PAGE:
I was recently asked to speak at two Boulder Startup Week sessions on startup diversity to provide my perspective as a female investor with experience investing in women-led companies. Admittedly, when I was asked to speak on these topics, I was a little miffed. Two more invitations to speak about being a woman rather than what I am truly passionate about – startup investing. In fact, in deciding to found MergeLane – the startup accelerator and fund for startups with at least one female in leadership — my business partner and I had long talks about our ambivalence around this issue. I’ve written about this before. But….I wanted to be a part of Boulder Startup Week, and I was asked to speak with three of my favorite startup investors: Nicole Glaros and David Cohen from Techstars, and Brad Feld from Foundry Group. I am so glad that I agreed to give these talks.
Since my partner and I made the leap to create MergeLane two years ago, there has been extensive media coverage on the benefits of gender diversity and explosive growth of female-focused investing. We talk about our goal of being obsolete, and we’re always wondering when MergeLane’s gender lens strategy will no longer be needed. Talking with Nicole, Brad and David not only convinced me that I am still on the right path, but it also reminded me of three critical things:
1) Investing in diversity is not a charitable cause. It is an investment in innovation.
2) Diversity in the startup community means far more than gender diversity.
3) Diversity requires ongoing attention.
There are dozens of studies that support the case for diversity in business. As I was reminded from my talks this week, there are multiple ways to actually achieve it. You can hear a few examples from my conversation on diversity with David Cohen here.
Additionally, the following is a list of some of my favorite diversity tactics coupled with a few more, courtesy of my co-speakers Nicole Glaros, David Cohen and Brad Feld.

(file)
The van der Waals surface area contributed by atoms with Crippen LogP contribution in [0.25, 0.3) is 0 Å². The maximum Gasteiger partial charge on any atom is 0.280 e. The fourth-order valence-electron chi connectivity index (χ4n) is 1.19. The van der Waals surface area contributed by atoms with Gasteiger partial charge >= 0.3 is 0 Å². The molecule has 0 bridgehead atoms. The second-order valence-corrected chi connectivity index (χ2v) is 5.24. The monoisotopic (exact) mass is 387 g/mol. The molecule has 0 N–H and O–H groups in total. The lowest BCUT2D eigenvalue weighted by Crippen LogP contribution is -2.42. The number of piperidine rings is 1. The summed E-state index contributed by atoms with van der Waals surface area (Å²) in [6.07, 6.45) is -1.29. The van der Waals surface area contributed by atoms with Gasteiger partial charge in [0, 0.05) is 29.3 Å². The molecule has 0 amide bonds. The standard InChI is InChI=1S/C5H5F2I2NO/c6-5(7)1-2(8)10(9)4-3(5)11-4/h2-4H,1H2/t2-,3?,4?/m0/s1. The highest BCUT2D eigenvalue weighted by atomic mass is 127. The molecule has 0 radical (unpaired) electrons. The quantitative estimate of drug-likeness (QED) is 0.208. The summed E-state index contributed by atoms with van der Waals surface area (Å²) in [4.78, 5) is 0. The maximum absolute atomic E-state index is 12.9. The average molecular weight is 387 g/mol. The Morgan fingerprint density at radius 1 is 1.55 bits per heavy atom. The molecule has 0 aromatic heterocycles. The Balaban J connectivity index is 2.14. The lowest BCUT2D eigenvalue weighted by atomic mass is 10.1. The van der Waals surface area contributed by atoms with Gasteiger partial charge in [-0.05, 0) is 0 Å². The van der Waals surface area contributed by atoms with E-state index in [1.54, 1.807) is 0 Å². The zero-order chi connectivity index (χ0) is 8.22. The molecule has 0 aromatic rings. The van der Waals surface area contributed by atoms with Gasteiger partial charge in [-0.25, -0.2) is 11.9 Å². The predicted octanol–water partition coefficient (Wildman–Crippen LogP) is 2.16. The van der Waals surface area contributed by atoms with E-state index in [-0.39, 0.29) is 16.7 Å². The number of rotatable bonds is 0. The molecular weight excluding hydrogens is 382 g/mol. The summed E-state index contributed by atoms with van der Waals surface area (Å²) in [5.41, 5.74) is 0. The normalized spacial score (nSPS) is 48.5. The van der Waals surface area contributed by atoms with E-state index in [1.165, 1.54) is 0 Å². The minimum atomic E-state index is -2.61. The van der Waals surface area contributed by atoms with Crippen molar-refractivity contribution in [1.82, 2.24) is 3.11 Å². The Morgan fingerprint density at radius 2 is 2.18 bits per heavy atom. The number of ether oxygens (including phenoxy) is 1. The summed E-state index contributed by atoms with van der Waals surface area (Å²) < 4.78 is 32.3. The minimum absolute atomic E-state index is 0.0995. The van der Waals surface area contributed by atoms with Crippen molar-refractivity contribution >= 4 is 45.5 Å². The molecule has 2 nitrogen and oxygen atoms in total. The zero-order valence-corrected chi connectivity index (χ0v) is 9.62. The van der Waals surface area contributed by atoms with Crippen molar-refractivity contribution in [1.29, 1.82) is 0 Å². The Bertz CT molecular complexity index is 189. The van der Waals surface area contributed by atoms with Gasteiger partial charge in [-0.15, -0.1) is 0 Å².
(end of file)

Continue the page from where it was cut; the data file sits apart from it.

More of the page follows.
Thanks to Boulder Startup Week and my co-speakers Nicole, David and Brad, I’m reenergized about the MergeLane mission and the importance of diversity beyond gender. Having a network of smart people to keep me in check is yet another reason it’s a privilege to call Boulder and the global startup community home. Onward and Upward.
In this latest Fund81 podcast episode, I share my 2020 plans for the Fund81 forum and podcast, and a few reflections from my short bout of holiday depression.
I’ve now read over a thousand startup investor updates. The most effective updates — the ones that immediately grab my attention and heighten my interest — have similar characteristics. My advice is below, along with a comprehensive template for startup investor updates.
At MergeLane, we’ve been thinking about how changing market conditions may affect our fund in the future. I know many of our listeners are asking themselves that question as well. Our guest, Liza Benson, thrived as a VC through both the dot-com crash in 2000 and the 2008 financial crisis.
Beezer Clarkson invests in early-stage venture funds at Sapphire Partners (the division within Sapphire Ventures that invests in venture funds). In this episode, Beezer shares her perspective on venture capital trends, VC firm differentiation, and nonobvious mistakes for VC fund managers to avoid.
As an entrepreneur and startup investor, I have had many moments of feeling like I am pushing water uphill with a rake. Sometimes, I have kept pushing and have succeeded out of sheer grit. Sometimes, it was time to admit defeat. Two years ago, I had one of those moments.
Elizabeth Yin, co-founder and general partner at the Hustle Fund, shared her thoughts on how to assess a startup’s ability to “hustle”. Her thoughts are applicable to venture capitalists, startups and anyone who wants to work with hustlers.
Nearly every email I receive starts with “Sorry for the delay.” Our always-on culture has set an unwritten expectation that an email should be responded to within 24 hours. To prevent the perpetuation of this cultural expectation, I would like to make my thoughts clear.
We asked our Fund81 forum for venture capitalists to nominate portfolio companies to participate in a startup showcase. We received over 50 nominations. Four of those startups are featured in this episode.
Jocelyn Goldfein from Zetta Venture Partners joined the Fund81 podcast to share her approach to investing in artificial intelligence (AI). With the cost of creating software continuing to decline, Zetta believes the companies of the future will need to build more than just great software to thrive.
I love being active, but I also have high professional aspirations. I’ve spent the last 16 years trying to find a productive balance between the two. In this episode, Nicole DeBoom, pro triathlete turned CEO of Skirt Sports, and I share our thoughts on how to fit fitness into a startup schedule.